According to psychologist Paul Bloom, we’ve already figured this out, and the answer is no, empathy and kindness are not linked. In his uncomfortably persuasive book Against Empathy, Bloom makes the argument that “there are other possible motivations for good action.” He blends anecdotal evidence with experimental data, specifically citing work from neurologist Tania Singer, who found neural differences between empathy and compassion, Bloom’s term for kindness: “Empathy training led to increased activation in the insula and anterior cingulate cortex…compassion training led to activation in other parts of the brain, such as the medial orbitofrontal cortex and ventral striatum.” Compassion, or kindness, according to Bloom and the researchers he relies on, is a more cognitive, deliberative process, whereas empathy is emotional, less rational – the ultimate sin, for various reasons Bloom expounds on throughout his book.
Compassion, empathy, kindness, altruism, sympathy – these terms are used in various ways in various contexts by various writers, plus they’re embedded in bigger word-clusters that tend to make the semiotics here way more complicated. An example. When a guy like Bloom talks about empathy, he’s careful to establish what he means: empathy for Bloom is what other folks might call affective empathy, “the act of feeling what you believe other people feel – experiencing what they experience.” Roman Krznaric, a founding member of the School of Life, defines empathy as “the art of stepping imaginatively into the shoes of another person, understanding their feelings and perspectives, and using that understanding to guide your actions,” a definition which is neatly opposed, you’ll notice, to Bloom’s, who believes understanding, as a kind of rational filter, is distinct from empathy. For Adam Smith, the Scottish philosopher who (in)famously gave the world the invisible hand but also possibly developed the very first theory of empathy and its social importance, empathy is sympathy, or “fellow feeling.” Smith’s sympathy, however, is not the sympathy of Dr. Brené Brown, who believes it “drives disconnection.” Nor is it the sympathy of Frans de Waal, the famous primatologist, who claims that sympathy, unlike empathy, “takes a detour through a rational filter.”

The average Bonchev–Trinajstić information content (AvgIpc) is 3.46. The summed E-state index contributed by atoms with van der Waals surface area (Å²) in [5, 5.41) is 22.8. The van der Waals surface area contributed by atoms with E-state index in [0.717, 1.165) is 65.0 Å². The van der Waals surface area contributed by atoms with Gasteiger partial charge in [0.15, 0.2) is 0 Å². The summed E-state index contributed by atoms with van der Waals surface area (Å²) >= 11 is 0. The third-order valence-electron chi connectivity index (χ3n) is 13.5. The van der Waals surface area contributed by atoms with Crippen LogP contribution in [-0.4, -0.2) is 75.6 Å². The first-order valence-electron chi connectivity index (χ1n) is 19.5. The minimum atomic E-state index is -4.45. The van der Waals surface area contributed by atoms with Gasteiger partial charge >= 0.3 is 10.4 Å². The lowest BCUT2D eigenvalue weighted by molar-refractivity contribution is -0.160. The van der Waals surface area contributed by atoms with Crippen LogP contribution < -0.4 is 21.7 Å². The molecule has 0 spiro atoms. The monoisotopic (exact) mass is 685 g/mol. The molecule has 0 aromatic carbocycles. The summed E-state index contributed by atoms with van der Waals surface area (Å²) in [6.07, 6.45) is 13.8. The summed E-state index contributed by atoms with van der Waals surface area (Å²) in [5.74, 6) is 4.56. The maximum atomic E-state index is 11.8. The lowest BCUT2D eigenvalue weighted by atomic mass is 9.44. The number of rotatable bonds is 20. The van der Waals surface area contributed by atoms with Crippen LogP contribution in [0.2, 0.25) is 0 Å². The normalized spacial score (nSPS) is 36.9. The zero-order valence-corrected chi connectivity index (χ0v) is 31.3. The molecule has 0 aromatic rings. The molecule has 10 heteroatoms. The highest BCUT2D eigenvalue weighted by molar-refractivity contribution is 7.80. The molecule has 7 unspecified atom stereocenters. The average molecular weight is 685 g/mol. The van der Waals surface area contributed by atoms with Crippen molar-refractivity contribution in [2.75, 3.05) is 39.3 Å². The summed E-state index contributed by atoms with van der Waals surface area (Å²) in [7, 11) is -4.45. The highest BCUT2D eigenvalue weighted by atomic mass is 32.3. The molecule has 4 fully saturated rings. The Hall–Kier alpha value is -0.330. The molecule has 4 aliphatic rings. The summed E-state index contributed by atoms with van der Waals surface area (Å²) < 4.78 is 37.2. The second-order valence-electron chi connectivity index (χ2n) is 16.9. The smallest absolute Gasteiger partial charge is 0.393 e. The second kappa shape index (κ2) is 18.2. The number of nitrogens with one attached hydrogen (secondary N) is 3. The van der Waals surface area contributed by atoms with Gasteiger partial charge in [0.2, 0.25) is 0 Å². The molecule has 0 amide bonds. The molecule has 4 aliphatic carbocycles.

Often, too, conflations occur – the terms are used more or less interchangeably at times in some of the media I’ve consumed: Krznaric in particular tends to use kindness and empathy interchangeably, and de Waal seems to believe that empathy is the most effective route to kind action, despite acknowledging that “there exists no obligatory connection between” the two. Lea Thau, the host of the enormously popular podcast Strangers, which takes as its mission radical empathy, confesses in a recent show that “my purpose with this show is to create a path to empathy, so that there might be one person in this world who’s gonna be a little bit kinder to the next person,” – you notice what’s implied here, right? That empathy automatically leads to (or just plain is) kindness?
A few quick searches through Google Books also confirms this conflationary thing: search for books with any of the terms mentioned above and you’ll find titles like Altruism: The Power of Compassion to Change Yourself and the World, Kindness in a Cruel World: The Evolution of Altruism, Caring Economics: Conversations on Altruism and Compassion Between Scientists, Economists, and the Dalai Llama, Zero Degrees of Empathy: A New Theory of Human Cruelty and Kindness, etc.
Such term confusion is also a possible answer to the weird research gap I described in observation (1): there’s not a whole lot of kindness research out there (as compared to empathy research), but there is a lot of research into altruism.